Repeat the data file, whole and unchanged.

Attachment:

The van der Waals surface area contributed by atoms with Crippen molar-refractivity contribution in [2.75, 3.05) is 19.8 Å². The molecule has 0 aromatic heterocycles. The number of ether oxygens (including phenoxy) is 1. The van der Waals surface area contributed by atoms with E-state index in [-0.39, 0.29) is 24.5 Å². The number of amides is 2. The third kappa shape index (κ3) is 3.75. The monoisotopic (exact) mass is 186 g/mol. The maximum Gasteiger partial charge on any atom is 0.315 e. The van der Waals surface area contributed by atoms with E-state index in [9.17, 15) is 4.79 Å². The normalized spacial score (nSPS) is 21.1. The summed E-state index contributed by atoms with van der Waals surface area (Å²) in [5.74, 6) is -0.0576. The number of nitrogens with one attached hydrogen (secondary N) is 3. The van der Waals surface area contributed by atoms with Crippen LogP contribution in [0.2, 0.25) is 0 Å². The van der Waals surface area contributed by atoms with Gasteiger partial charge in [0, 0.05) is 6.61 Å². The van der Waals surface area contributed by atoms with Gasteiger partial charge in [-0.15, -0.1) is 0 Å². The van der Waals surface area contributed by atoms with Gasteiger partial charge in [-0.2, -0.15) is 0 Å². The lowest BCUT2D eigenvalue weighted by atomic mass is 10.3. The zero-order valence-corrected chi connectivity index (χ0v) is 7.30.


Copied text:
The van der Waals surface area contributed by atoms with Crippen molar-refractivity contribution in [2.75, 3.05) is 19.8 Å². The molecule has 0 aromatic heterocycles. The number of ether oxygens (including phenoxy) is 1. The van der Waals surface area contributed by atoms with E-state index in [-0.39, 0.29) is 24.5 Å². The number of amides is 2. The third kappa shape index (κ3) is 3.75. The monoisotopic (exact) mass is 186 g/mol. The maximum Gasteiger partial charge on any atom is 0.315 e. The van der Waals surface area contributed by atoms with E-state index in [9.17, 15) is 4.79 Å². The normalized spacial score (nSPS) is 21.1. The summed E-state index contributed by atoms with van der Waals surface area (Å²) in [5.74, 6) is -0.0576. The number of nitrogens with one attached hydrogen (secondary N) is 3. The van der Waals surface area contributed by atoms with Crippen LogP contribution in [0.2, 0.25) is 0 Å². The van der Waals surface area contributed by atoms with Gasteiger partial charge in [0, 0.05) is 6.61 Å². The van der Waals surface area contributed by atoms with Gasteiger partial charge in [-0.15, -0.1) is 0 Å². The van der Waals surface area contributed by atoms with Gasteiger partial charge in [-0.2, -0.15) is 0 Å². The lowest BCUT2D eigenvalue weighted by atomic mass is 10.3. The zero-order valence-corrected chi connectivity index (χ0v) is 7.30.